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SALAMIS

SALAMIS IN THE ISLAND OF CYPRUS.
BY ALEXANDER PALMA DI CESNOLÀ, F.S.A.,
page 28

necklaces, either whole or fragmentary, have been found in other parts of Cyprus, which, from the designs and devices exhibited by the pendants and other details, may be compared with the specimens that were discovered during the progress of my own excavations at Salamis.1 The well-known works of Sir

1 Sec figs. 11-l4, above.

Gardner Wilkinson, Mariette, and other writers who have treated on the jewellery and goldsmiths' work of the Egyptians, do not fail to inform the student of the extreme closeness of the likeness which may be recognised between a very large proportion of the relics of that category which have been found in Cyprus and those of Egyptian antiquity generally. The museums at Alnwick Castle, Naples, and London, abound with such instances as might well have been discovered in Cyprus, instead of on the banks of the Nile. In speaking of ear-rings, and other works of personal ornament, I shall haveoccasion to refer to this similitude, which may almost be taken to attest the common origin of very considerable numbers of these articles. Several circumstances, to which I shall allude by-and-by, prompt the notion that we ought to look to the goldsmiths of Tyre rather than to those of Egypt or Cyprus, for the origin and manufacture of the greater portion of these beautiful relics, as the examples display Egyptian or Assyrian types of subjects, and are not of the highest order in art. The art-work of the Greek goldsmith, of course, surpassed all others, except its congener, the marvellously modelled and exquisitely laborious Etruscan works, or rather those which appear to be Phœnician and are found in Etruria as well as other Mediterranean countries. The museum at Leyden contains a noble collection of Egyptian jewellery which might profitably be compared by the student of Cypriote antiquities. The British Museum is rich in personal ornaments attesting the fact to which I have alluded, i.e., the similitude of much Cypriotic and Nilotic gold work. Nor is it thus with regard to works in the precious metal only: at Alnwick, and at Leyden, are numerous objects, such as toilet-boxes carved in wood, or moulded in earthenware, in the forms of ducks, geese, fish, and other things, which closely resemble specimens in the collection before us. Bronze and earthenware vases found in Thebes, or represented by wall-paintings at that place, depart, in but small respects, from those which I can place before the reader as brought from Cyprus. There is a picture in the British Museum, brought from Thebes, which represents a party of Egyptian ladies at what may be called an "afternoon tea", eagerly discussing their ear-rings, the patterns of which are very like those which occur in gold in this collection, and are reproduced in the statuettes of terra-cotta, to which I shall, farther on, call attention, as illustrating in a very complete, curious, and perfectly veritable manner, the Cypriotic fashions in personal decorations with gold and other precious materials. " The jewels of silver and jewels of gold" which are represented in this collection, may be taken to be of the kind occasionally alluded to in the Scriptures, and like them to be due in no inconsiderable numbers to those Syrian and Sidonian artificers1 whose skill undoubtedly had much to do in furnishing models and types of inestimable value in the development of Greek art, which, of all the classes in question, is the noblest and most pure. Besides the phallic and other emblems, as, for example, the lotus flower, there are two differently shaped beads of cornelian.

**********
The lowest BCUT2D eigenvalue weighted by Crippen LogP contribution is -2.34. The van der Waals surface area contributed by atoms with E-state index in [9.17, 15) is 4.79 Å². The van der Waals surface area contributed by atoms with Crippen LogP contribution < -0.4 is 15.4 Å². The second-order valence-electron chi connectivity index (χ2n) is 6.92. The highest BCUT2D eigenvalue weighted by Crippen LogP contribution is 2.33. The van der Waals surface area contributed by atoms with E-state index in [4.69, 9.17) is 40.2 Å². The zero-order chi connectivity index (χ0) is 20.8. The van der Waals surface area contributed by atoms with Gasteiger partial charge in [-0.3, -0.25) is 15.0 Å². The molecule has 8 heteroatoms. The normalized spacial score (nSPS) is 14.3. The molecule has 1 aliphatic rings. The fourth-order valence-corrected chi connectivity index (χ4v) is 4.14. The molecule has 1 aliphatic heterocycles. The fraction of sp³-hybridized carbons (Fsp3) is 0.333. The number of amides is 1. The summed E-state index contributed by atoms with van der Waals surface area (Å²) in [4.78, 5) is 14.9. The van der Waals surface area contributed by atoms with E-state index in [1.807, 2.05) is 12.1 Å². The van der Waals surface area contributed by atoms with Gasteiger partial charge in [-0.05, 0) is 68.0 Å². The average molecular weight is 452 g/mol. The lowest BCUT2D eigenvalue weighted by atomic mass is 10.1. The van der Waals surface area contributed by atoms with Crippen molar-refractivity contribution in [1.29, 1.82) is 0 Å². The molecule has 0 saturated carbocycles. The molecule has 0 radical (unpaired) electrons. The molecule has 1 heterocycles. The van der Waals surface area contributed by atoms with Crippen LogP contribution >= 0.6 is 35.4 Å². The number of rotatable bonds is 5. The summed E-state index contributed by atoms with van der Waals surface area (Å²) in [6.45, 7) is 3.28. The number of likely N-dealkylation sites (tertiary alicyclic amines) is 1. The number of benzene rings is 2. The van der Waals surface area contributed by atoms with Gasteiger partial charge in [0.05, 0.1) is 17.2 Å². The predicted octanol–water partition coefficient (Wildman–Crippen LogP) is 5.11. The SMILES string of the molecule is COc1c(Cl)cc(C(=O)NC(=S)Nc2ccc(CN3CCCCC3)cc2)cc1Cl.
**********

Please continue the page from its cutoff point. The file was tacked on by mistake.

1 See Ezekiel's denunciation of Tyrus, Chapters xxvi, xxvii.

The mode, in which the objects of this group have been attached to each other, proves that they were intended to be worn as in Fig. 16, a statuette in the collection. The surfaces of the beads have suffered by attrition. Among other articles included with the necklace which contains the phallic emblems to which I have drawn the attention of the reader, is a very small pomegranate' in gold. Both these articles are likely to have been made by the same goldsmith; they closely resemble each other, and they were found in the same city. Another in this group is very curious and valuable; it is a small model of an archaic type of gold, repro-

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